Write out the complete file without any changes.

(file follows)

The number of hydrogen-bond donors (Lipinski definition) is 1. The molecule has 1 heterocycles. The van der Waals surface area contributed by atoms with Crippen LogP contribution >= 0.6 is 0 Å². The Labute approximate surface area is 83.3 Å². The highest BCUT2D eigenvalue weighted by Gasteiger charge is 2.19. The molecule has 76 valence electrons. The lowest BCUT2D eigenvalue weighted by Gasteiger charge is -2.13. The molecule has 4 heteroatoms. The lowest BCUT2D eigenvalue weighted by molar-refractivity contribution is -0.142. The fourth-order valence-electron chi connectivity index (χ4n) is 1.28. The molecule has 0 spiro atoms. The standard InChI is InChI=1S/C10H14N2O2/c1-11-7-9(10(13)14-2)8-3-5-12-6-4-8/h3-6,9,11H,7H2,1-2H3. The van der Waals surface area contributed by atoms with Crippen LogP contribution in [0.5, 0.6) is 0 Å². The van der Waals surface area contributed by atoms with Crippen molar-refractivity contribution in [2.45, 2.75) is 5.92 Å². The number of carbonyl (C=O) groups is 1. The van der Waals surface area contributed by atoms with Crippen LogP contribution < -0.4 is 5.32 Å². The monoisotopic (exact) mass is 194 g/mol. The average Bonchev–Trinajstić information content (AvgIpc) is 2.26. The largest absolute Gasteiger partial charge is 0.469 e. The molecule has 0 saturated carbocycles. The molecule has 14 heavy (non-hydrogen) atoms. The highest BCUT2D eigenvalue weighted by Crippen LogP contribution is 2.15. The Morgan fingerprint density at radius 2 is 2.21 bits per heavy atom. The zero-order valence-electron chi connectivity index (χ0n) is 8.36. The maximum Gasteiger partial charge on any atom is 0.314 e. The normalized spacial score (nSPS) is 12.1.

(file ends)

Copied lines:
The number of hydrogen-bond donors (Lipinski definition) is 1. The molecule has 1 heterocycles. The van der Waals surface area contributed by atoms with Crippen LogP contribution >= 0.6 is 0 Å². The Labute approximate surface area is 83.3 Å². The highest BCUT2D eigenvalue weighted by Gasteiger charge is 2.19. The molecule has 76 valence electrons. The lowest BCUT2D eigenvalue weighted by Gasteiger charge is -2.13. The molecule has 4 heteroatoms. The lowest BCUT2D eigenvalue weighted by molar-refractivity contribution is -0.142. The fourth-order valence-electron chi connectivity index (χ4n) is 1.28. The molecule has 0 spiro atoms. The standard InChI is InChI=1S/C10H14N2O2/c1-11-7-9(10(13)14-2)8-3-5-12-6-4-8/h3-6,9,11H,7H2,1-2H3. The van der Waals surface area contributed by atoms with Crippen LogP contribution in [0.5, 0.6) is 0 Å². The van der Waals surface area contributed by atoms with Crippen molar-refractivity contribution in [2.45, 2.75) is 5.92 Å². The number of carbonyl (C=O) groups is 1. The van der Waals surface area contributed by atoms with Crippen LogP contribution < -0.4 is 5.32 Å². The monoisotopic (exact) mass is 194 g/mol. The average Bonchev–Trinajstić information content (AvgIpc) is 2.26. The largest absolute Gasteiger partial charge is 0.469 e. The molecule has 0 saturated carbocycles. The molecule has 14 heavy (non-hydrogen) atoms. The highest BCUT2D eigenvalue weighted by Crippen LogP contribution is 2.15. The Morgan fingerprint density at radius 2 is 2.21 bits per heavy atom. The zero-order valence-electron chi connectivity index (χ0n) is 8.36. The maximum Gasteiger partial charge on any atom is 0.314 e. The normalized spacial score (nSPS) is 12.1.